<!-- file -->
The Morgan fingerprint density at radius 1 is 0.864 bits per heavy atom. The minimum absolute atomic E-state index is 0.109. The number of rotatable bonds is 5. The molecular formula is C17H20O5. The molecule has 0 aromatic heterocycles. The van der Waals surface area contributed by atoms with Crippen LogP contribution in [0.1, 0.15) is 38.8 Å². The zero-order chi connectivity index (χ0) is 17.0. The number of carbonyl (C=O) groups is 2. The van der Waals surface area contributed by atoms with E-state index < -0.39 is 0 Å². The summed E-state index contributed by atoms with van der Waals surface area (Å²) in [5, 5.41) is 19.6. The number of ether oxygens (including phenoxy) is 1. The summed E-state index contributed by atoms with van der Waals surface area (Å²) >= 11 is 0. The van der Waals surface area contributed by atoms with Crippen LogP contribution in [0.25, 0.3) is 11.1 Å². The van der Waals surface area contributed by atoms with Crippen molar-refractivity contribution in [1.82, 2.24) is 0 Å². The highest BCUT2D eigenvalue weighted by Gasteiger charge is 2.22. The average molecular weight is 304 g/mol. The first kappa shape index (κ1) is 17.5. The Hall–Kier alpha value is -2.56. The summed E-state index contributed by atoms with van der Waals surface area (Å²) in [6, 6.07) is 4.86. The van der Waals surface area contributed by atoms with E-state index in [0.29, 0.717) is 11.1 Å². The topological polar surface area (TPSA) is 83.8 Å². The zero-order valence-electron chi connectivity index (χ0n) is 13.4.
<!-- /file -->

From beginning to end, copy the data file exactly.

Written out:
The Morgan fingerprint density at radius 1 is 0.864 bits per heavy atom. The minimum absolute atomic E-state index is 0.109. The number of rotatable bonds is 5. The molecular formula is C17H20O5. The molecule has 0 aromatic heterocycles. The van der Waals surface area contributed by atoms with Crippen LogP contribution in [0.1, 0.15) is 38.8 Å². The zero-order chi connectivity index (χ0) is 17.0. The number of carbonyl (C=O) groups is 2. The van der Waals surface area contributed by atoms with E-state index < -0.39 is 0 Å². The summed E-state index contributed by atoms with van der Waals surface area (Å²) in [5, 5.41) is 19.6. The number of ether oxygens (including phenoxy) is 1. The summed E-state index contributed by atoms with van der Waals surface area (Å²) >= 11 is 0. The van der Waals surface area contributed by atoms with Crippen LogP contribution in [0.25, 0.3) is 11.1 Å². The van der Waals surface area contributed by atoms with Crippen molar-refractivity contribution in [1.82, 2.24) is 0 Å². The highest BCUT2D eigenvalue weighted by Gasteiger charge is 2.22. The average molecular weight is 304 g/mol. The first kappa shape index (κ1) is 17.5. The Hall–Kier alpha value is -2.56. The summed E-state index contributed by atoms with van der Waals surface area (Å²) in [6, 6.07) is 4.86. The van der Waals surface area contributed by atoms with E-state index in [0.29, 0.717) is 11.1 Å². The topological polar surface area (TPSA) is 83.8 Å². The zero-order valence-electron chi connectivity index (χ0n) is 13.4.